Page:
Anonymous (“John Ray, Master of Arts”)
From the epitaph of John Ray (1627?–1705), translated from the original Latin (ca. 1705):
John Ray, Master of Arts.
Once Fellow of Trinity College in Cambridge.
A member of the Royal Society in London:
And to both of those learned bodies
An illustrious Ornament.
Hid in this narrow tomb, this marble span,
Lies all that death could snatch from this great man.
His body moulders in its native clay;
While o’er wide worlds his Works their beams display
As bright and everlasting as the day.
To those just fame ascribes immortal breath,
And in his Writings he outlives his death.
Of every Science every part he knew,
Read in all Arts divine and human too:
Like Solomon (and Solomon alone
We as a greater King of knowledge own)
Our modern Sage dark Nature’s Secrets read
From the tall Cedar to the hyssop’s bed:
From the unwieldiest Beast of land or deep,
To the least Insect that has power to creep.
Nor did his artful labours only shew
Those plants which on the earth’s wide surface grew,
But piercing ev’n her darkest entrails through,
All that was wise, all that was great he knew,
And Nature’s inmost gloom made clear to common view.
From foreign stores his learning bright supplies,
Exposing treasures hid from others’ eyes,
Loading his single mind to make his country wise.
William Cullen Bryant (1794–1878)
From “A Forest Hymn” (1825):
Father, thy hand
Hath reared these venerable columns, thou
Didst weave this verdant roof. Thou didst look down
Upon the naked earth, and, forthwith, rose
All these fair ranks of trees. They, in thy sun,
Budded, and shook their green leaves in thy breeze,
And shot towards heaven. The century-living crow,
Whose birth was in their tops, grew old and died
Among their branches, till, at last, they stood,
As now they stand, massy, and tall, and dark,
Fit shrine for humble worshipper to hold
Communion with his Maker. These dim vaults,
These winding aisles, of human pomp or pride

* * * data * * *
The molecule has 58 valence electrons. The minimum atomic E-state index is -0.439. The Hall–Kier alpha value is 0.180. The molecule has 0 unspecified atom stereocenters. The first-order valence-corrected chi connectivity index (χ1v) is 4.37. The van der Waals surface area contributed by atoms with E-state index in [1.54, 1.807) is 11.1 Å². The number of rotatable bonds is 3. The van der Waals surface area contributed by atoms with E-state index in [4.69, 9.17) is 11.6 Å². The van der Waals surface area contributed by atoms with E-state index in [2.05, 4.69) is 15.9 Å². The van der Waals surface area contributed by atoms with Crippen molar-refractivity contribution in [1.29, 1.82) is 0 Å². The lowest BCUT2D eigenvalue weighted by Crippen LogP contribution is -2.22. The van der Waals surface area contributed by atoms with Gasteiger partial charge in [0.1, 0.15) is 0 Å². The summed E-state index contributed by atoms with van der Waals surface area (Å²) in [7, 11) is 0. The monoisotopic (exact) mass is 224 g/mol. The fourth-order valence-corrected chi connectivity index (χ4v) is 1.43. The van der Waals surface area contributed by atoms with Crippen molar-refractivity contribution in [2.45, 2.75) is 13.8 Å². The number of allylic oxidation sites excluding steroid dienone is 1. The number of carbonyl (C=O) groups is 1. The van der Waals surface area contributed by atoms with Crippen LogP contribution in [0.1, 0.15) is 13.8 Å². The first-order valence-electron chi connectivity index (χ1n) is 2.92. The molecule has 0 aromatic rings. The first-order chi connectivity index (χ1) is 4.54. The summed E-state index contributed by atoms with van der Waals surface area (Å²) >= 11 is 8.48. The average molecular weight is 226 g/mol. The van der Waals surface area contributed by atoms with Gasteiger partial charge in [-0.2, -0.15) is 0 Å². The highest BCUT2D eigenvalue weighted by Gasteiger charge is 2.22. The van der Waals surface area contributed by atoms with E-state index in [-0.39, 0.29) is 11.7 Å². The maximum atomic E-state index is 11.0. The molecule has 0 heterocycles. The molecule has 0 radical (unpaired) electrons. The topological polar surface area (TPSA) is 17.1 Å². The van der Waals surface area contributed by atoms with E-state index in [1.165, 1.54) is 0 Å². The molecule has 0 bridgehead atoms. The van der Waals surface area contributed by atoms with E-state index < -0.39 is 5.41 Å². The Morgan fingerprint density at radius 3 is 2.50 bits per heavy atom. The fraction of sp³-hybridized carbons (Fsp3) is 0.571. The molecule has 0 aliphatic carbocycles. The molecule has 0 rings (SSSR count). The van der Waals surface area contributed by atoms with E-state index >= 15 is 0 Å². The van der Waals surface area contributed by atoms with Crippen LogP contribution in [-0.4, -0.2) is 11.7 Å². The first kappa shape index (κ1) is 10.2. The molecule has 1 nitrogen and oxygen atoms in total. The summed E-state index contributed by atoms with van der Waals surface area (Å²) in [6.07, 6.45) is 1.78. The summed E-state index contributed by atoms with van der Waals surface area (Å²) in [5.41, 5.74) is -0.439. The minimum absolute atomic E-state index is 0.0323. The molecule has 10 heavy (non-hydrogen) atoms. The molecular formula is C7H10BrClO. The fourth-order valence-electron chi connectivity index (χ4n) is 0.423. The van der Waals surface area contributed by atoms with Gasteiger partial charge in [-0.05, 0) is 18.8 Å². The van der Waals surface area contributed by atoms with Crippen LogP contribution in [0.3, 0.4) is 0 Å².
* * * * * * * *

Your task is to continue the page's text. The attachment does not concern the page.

Report not. No fantastic carvings show
The boast of our vain race to change the form
Of thy fair works. But thou art here—thou fill’st
The solitude. Thou art in the soft winds
That run along the summit of these trees
In music; thou art in the cooler breath
That from the inmost darkness of the place
Comes, scarcely felt; the barky trunks, the ground,
The fresh moist ground, are all instinct with thee.
Here is continual worship;—Nature, here,
In the tranquillity that thou dost love,
Enjoys thy presence. Noiselessly, around,
From perch to perch, the solitary bird
Passes; and yon clear spring, that, midst its herbs,
Wells softly forth and wandering steeps the roots
Of half the mighty forest, tells no tale
Of all the good it does. Thou hast not left
Thyself without a witness, in these shades,
Of thy perfections. Grandeur, strength, and grace,
Are here to speak of thee. This mighty oak,—
By whose immovable stem I stand and seem
Almost annihilated—not a prince,
In all that proud old world beyond the deep,
E’er wore his crown as loftily as he
Wears the green coronal of leaves with which
Thy hand has graced him. Nestled at his root
Is beauty, such as blooms not in the glare
Of the broad sun. That delicate forest flower,
With scented breath and look so like a smile,
Seems, as it issues from the shapeless mould,
An emanation of the indwelling Life,
A visible token of the upholding Love,
That are the soul of this great universe.
My heart is awed within me when I think
Of the great miracle that still goes on,
In silence, round me—the perpetual work
Of thy creation, finished, yet renewed
Forever. Written on thy works I read
The lesson of thy own eternity.
Lo! all grow old and die—but see again,
How on the faltering footsteps of decay
Youth presses,—ever-gay and beautiful youth
In all its beautiful forms. These lofty trees
Wave not less proudly that their ancestors
Moulder beneath them. O, there is not lost
One of earth’s charms: upon her bosom yet,
After the flight of untold centuries,
The freshness of her far beginning lies
And yet shall lie. Life mocks the idle hate
Of his arch-enemy Death—yea, seats himself
Upon the tyrant’s throne—the sepulchre,
And of the triumphs of his ghastly foe
Makes his own nourishment. For he came forth
From thine own bosom, and shall have no end.
There have been holy men who hid themselves
Deep in the woody wilderness, and gave
Their lives to thought and prayer, till they outlived
The generation born with them, nor seemed